Daniel Rall <email@example.com> writes:
> Given the consensus-based nature of our development process, I propose
> that something along the lines of the following be incorporated into
> HACKING to streamline the decision making process near the end of a
> release cycle (hopefully speeding up future release timelines):
> "Contested changes of non-critical functional severity should not be
> backported during a release candidate cycle which is likely to
> result in a final release. A change is "contested" not only by a -1
> veto in STATUS, but by negative feedback from a committer in any
I'm not sure this change is necessary; see below.
> The stipulation of not porting non-critical changes is a best-practice
> typically used by successful development projects.
> The trust that committers extend to each other to freely make changes
> to development branches should be reciprocated when there are
> reservations about porting changes to a release branch. This is
> especially imperative near the end of a release cycle.
I assume this is a reaction to Max's doing that option name thing late
in the recent release cycle...
This doesn't have to be about trust. Sure, probably Max knew that
some people would object to his quick change -- even though it had
technically met the standards for approval -- but his error was one of
tactics, not of attitude. It looks to me like he thought to himself:
"This change seems more than 50% likely to prevail in a post-facto
discussion, thus the best way to avoid delay in the release is to
get the change in, so that that discussion can take place *in
parallel* with the release rolling & testing. If the discussion
goes the other way, well, then we'll have to pull the change out,
but that doesn't result in much more delay than my insisting on
holding up the final release until the issue is settled anyway.
So the most efficient thing, in a perfectly rational universe, is
to put in the change as quickly as I can, according to the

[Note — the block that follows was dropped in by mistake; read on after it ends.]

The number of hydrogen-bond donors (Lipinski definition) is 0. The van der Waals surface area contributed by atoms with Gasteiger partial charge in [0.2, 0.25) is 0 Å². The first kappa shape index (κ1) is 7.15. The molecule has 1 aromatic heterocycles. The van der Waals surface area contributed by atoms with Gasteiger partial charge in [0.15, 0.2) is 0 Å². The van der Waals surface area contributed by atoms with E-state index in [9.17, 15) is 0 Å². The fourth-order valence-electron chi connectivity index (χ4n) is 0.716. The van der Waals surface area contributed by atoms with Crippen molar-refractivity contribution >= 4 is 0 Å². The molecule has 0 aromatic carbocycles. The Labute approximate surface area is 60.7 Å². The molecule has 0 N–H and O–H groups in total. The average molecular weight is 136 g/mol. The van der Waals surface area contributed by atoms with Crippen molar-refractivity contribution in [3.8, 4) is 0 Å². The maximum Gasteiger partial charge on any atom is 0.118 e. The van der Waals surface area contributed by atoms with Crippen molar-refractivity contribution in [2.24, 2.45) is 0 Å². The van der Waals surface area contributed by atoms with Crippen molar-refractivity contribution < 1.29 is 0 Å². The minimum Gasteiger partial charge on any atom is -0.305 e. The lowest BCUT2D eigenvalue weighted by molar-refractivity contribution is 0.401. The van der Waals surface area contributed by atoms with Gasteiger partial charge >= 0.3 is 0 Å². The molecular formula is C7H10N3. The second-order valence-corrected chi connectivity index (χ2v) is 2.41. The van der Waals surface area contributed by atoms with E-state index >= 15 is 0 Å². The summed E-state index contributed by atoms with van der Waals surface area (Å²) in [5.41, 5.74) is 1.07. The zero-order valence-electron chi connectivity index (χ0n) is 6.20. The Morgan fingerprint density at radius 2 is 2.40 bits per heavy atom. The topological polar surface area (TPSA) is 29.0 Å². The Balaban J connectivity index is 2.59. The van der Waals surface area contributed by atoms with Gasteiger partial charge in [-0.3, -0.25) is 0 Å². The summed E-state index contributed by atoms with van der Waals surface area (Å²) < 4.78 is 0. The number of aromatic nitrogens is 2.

technical rules of backport."
Note that this line of thinking does not, in the end, require the
issue to be settled in his favor. Does anyone here really think MaxB
would have filibustered the change, once the discussion had been had
in full? I don't believe it for a minute. So even if his proposed
change were eventually to be rejected, what he did could still have
been a rational way to proceed -- again according to some very
strictly rationalist thinking.
His mistake was not realizing the social consequences of the backport.
It would have been much, much better for him to not commit the
backport, and instead post saying:
"Go ahead with the current release candidate, but I'd like to start
a discussion now on this option name, and let's agree not to make
a final release until that discussion is settled."
That would have been the obvious thing to do; I think he overoptimized
for (perceived) efficiency at the expense of people's feelings. But
is this a trust issue? No. Max has been a valued developer for
years, I don't think he suddenly went off his rocker here, he just
made a innocent error.
[MaxB may wish to confirm or deny my attempts at telepathy above.]
One incident in one release cycle isn't enough to justify this edit to
hacking.html, IMHO. If similar things happen in the future, then we
should probably start talking about feature/bugfix cutoffs (as DannyB
just suggested in IRC). But if/when we do that, it would be nice to
do it with an understanding that growing pains are normal, and that
there may be multiple interpretations available for someone's
seemingly inexplicable behavior.
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Received on Tue Sep 5 23:47:18 2006